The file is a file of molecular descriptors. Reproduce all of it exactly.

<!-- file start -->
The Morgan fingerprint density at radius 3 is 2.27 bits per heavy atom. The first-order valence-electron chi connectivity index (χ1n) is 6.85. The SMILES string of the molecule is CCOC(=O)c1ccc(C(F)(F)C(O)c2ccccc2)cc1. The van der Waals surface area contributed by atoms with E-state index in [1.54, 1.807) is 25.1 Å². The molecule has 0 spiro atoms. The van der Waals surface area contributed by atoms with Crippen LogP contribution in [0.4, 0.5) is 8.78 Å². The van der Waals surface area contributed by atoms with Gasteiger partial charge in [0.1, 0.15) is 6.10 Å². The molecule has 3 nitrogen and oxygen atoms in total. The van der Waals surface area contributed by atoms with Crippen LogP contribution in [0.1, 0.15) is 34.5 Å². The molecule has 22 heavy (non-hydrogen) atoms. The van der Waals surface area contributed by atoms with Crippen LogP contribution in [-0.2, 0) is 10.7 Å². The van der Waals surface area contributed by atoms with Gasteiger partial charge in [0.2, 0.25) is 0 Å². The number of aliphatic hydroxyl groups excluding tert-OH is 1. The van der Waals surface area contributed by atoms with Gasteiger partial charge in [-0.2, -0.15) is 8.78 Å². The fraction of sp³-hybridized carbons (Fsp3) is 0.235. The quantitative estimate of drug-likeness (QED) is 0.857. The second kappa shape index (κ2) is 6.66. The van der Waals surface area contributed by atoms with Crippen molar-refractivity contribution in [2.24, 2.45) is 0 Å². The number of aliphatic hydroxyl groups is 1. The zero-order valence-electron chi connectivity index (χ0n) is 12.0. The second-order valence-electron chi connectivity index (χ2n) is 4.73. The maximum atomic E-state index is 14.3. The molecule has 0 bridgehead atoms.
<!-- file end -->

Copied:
The Morgan fingerprint density at radius 3 is 2.27 bits per heavy atom. The first-order valence-electron chi connectivity index (χ1n) is 6.85. The SMILES string of the molecule is CCOC(=O)c1ccc(C(F)(F)C(O)c2ccccc2)cc1. The van der Waals surface area contributed by atoms with E-state index in [1.54, 1.807) is 25.1 Å². The molecule has 0 spiro atoms. The van der Waals surface area contributed by atoms with Crippen LogP contribution in [0.4, 0.5) is 8.78 Å². The van der Waals surface area contributed by atoms with Gasteiger partial charge in [0.1, 0.15) is 6.10 Å². The molecule has 3 nitrogen and oxygen atoms in total. The van der Waals surface area contributed by atoms with Crippen LogP contribution in [0.1, 0.15) is 34.5 Å². The molecule has 22 heavy (non-hydrogen) atoms. The van der Waals surface area contributed by atoms with Crippen LogP contribution in [-0.2, 0) is 10.7 Å². The van der Waals surface area contributed by atoms with Gasteiger partial charge in [0.2, 0.25) is 0 Å². The number of aliphatic hydroxyl groups excluding tert-OH is 1. The van der Waals surface area contributed by atoms with Gasteiger partial charge in [-0.2, -0.15) is 8.78 Å². The fraction of sp³-hybridized carbons (Fsp3) is 0.235. The quantitative estimate of drug-likeness (QED) is 0.857. The second kappa shape index (κ2) is 6.66. The van der Waals surface area contributed by atoms with Crippen molar-refractivity contribution in [2.24, 2.45) is 0 Å². The number of aliphatic hydroxyl groups is 1. The zero-order valence-electron chi connectivity index (χ0n) is 12.0. The second-order valence-electron chi connectivity index (χ2n) is 4.73. The maximum atomic E-state index is 14.3. The molecule has 0 bridgehead atoms.